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Originally posted by 80r0m1r
reply to post by misfitoy
The second video is not featured anywhere on the History Channel minisite.
The second video uses a freely downloadable font based on the Aliens movie.
The dates that are flashed up on the second video seem to be badly aligned in some cases.
The history channel logo at the end of the second video seems to be out of place when compared with the legit video... i.e. it seems cropped, slightly pixelated and not in the center of the screen.
Originally posted by FX44rice
reply to post by Raider of Truth
It is 1st debunked as NO One has viewed it anywhere other than YT.
Just go look at any blogs talking about it.
It's basically old news at this point that its a fake. It's obvoius but believe what you want, its a fake.
Originally posted by Raider of Truth
reply to post by FX44rice
there are plenty of people on this thread saying they seen it.. i personally havent seen it due to not having THC but the others look extremely genuine.
“We would not go forward with this, even in a hosting capacity, unless we had a sense of the scientific importance,” said Michael J. Novacek, the provost of science at the museum.
But despite a television teaser campaign with the slogan “This changes everything” and comparisons to the moon landing and the Kennedy assassination, the significance of this discovery may not be known for years. An article to be published on Tuesday in PLoS, a scientific journal, will report more prosaically that the scientists involved said the fossil could be a “stem group” that was a precursor to higher primates, with the caveat, “but we are not advocating this.”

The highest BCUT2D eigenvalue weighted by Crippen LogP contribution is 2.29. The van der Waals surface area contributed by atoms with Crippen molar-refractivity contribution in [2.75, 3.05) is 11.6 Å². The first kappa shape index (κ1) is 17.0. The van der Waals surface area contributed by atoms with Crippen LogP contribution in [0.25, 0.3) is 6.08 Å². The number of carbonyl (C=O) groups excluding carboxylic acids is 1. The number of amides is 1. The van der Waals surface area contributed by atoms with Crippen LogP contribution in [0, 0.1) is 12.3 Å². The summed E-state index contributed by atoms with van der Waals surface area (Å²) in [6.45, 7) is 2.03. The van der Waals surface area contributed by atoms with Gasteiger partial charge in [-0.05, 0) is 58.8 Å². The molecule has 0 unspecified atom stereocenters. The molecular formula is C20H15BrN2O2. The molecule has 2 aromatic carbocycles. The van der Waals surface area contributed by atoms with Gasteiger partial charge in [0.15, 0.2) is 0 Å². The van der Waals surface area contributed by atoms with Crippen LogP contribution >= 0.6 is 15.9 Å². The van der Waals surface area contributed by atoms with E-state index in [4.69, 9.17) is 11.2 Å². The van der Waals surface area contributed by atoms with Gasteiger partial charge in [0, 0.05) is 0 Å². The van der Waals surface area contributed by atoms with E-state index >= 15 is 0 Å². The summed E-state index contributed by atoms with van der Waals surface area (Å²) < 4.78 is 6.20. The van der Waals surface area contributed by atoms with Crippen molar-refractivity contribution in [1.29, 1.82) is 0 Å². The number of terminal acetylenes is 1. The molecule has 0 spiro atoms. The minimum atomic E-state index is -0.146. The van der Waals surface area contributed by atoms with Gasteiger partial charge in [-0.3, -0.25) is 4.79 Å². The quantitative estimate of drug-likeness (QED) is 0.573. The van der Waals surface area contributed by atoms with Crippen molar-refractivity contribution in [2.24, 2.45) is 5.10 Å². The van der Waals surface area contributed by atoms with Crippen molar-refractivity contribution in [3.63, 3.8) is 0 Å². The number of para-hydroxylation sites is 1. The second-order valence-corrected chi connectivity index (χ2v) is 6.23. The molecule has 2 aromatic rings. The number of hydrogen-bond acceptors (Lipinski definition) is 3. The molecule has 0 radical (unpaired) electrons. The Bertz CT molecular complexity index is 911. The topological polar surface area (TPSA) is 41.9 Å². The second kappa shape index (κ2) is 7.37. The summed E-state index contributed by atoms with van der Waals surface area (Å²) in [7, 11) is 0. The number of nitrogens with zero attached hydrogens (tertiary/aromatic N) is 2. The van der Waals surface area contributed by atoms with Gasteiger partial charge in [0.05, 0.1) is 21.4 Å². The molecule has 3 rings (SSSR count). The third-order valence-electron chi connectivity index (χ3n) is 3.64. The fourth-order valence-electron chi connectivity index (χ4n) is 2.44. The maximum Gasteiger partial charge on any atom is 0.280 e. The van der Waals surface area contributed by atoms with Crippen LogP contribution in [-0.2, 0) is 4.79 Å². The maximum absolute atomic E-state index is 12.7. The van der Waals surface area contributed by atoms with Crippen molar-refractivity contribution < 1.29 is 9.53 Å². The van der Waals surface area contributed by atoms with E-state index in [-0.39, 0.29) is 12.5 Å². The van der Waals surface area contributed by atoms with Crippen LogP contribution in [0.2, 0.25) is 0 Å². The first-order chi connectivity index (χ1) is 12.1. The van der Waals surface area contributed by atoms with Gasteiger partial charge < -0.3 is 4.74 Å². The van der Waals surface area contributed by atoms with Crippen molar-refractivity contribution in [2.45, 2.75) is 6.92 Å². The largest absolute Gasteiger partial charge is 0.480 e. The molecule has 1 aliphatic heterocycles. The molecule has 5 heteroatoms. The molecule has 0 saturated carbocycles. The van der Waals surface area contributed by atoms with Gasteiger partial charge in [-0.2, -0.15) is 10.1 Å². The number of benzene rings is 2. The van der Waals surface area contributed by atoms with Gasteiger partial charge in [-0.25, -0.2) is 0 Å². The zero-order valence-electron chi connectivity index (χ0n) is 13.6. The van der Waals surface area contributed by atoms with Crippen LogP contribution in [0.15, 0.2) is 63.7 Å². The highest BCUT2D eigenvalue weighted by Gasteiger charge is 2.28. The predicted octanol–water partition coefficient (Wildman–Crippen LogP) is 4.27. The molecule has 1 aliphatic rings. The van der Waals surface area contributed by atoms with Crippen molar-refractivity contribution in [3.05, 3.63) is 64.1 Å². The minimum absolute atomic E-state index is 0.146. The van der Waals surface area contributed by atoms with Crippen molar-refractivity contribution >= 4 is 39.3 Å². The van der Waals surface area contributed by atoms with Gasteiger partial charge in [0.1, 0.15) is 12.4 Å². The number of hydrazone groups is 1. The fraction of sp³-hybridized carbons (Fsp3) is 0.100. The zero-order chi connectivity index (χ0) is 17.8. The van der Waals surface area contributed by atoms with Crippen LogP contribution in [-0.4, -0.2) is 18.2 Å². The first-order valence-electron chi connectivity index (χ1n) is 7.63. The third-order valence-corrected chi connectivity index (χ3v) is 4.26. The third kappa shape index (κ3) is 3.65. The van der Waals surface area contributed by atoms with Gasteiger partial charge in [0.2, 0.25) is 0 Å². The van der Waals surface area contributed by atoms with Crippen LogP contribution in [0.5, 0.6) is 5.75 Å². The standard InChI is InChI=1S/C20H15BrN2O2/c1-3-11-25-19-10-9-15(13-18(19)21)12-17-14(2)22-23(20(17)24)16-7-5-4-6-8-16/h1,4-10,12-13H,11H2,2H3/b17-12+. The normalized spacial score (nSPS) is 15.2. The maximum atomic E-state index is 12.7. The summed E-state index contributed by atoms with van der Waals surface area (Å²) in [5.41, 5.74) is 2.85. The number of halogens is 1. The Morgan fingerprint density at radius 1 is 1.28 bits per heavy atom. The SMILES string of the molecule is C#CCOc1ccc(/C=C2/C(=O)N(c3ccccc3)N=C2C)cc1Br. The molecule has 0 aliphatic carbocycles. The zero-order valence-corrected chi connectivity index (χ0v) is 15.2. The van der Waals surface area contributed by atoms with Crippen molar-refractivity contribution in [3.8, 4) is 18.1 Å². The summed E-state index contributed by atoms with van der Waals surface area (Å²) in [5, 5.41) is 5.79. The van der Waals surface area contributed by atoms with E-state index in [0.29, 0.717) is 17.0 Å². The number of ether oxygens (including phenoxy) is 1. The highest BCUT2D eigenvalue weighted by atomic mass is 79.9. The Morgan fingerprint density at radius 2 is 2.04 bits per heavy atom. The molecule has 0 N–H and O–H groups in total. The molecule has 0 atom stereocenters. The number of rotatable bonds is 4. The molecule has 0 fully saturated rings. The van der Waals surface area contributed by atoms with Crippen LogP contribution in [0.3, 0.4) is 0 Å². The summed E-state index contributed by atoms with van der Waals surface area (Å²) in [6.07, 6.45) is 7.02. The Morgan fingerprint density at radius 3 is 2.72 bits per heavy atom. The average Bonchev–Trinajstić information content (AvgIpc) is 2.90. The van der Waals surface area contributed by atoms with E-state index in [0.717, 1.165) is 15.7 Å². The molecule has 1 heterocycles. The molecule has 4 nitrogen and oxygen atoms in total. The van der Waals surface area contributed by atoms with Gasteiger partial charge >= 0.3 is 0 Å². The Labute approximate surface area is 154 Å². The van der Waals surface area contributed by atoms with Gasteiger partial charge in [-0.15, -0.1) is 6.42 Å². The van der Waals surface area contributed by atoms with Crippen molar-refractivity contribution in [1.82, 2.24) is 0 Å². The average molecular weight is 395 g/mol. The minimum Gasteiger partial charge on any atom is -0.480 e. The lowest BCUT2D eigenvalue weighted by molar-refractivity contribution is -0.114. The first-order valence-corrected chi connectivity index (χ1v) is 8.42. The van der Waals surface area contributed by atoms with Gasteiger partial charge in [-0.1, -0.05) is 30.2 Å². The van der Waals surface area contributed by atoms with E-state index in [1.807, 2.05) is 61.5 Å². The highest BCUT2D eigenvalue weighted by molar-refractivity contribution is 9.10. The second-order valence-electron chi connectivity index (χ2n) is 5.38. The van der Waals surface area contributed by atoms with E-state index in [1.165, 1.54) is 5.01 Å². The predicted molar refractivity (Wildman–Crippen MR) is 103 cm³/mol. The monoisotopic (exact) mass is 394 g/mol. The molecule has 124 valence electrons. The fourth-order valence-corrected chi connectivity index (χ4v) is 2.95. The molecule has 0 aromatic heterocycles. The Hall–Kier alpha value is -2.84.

All of this seems a departure from the normal turn of events, where researchers study their subject and publish their findings, and let the media chips fall where they may. But this campaign is only the latest example of the scientific media blockbuster, of which the National Geographic Society has become perhaps the most successful practitioner. It often gives grants to researchers, with National Geographic gaining the rights to produce television shows and magazine articles related to any discoveries.
And these kinds of publicity campaigns can backfire. In 2007, for example, the Discovery Channel ran a documentary called “The Lost Tomb of Jesus,” which had its share of detractors in the academic community.
Executives of A&E, which operates the History Channel, said they were mindful of that example, and were satisfied that the science behind the fossil discovery was solid. The media facets to the project began to coalesce last summer, when an A&E executive met in London with Anthony Geffen, a filmmaker and the chief executive of Atlantic Productions, who had been secretly working on the film with Mr. Hurum.
World’s Most Overhyped Science Headline, Part 2
It’s hard to keep a hot fossil under wraps. A public relations firm issued a breathless press release yesterday about “A REVOLUTIONARY SCIENTIFIC FIND THAT WILL CHANGE EVERYTHING,” to be announced Tuesday at the American Museum of Natural History (AMNH) in New York City. But news of the discovery—a 47-million-year-old fossil primate—has leaked out already.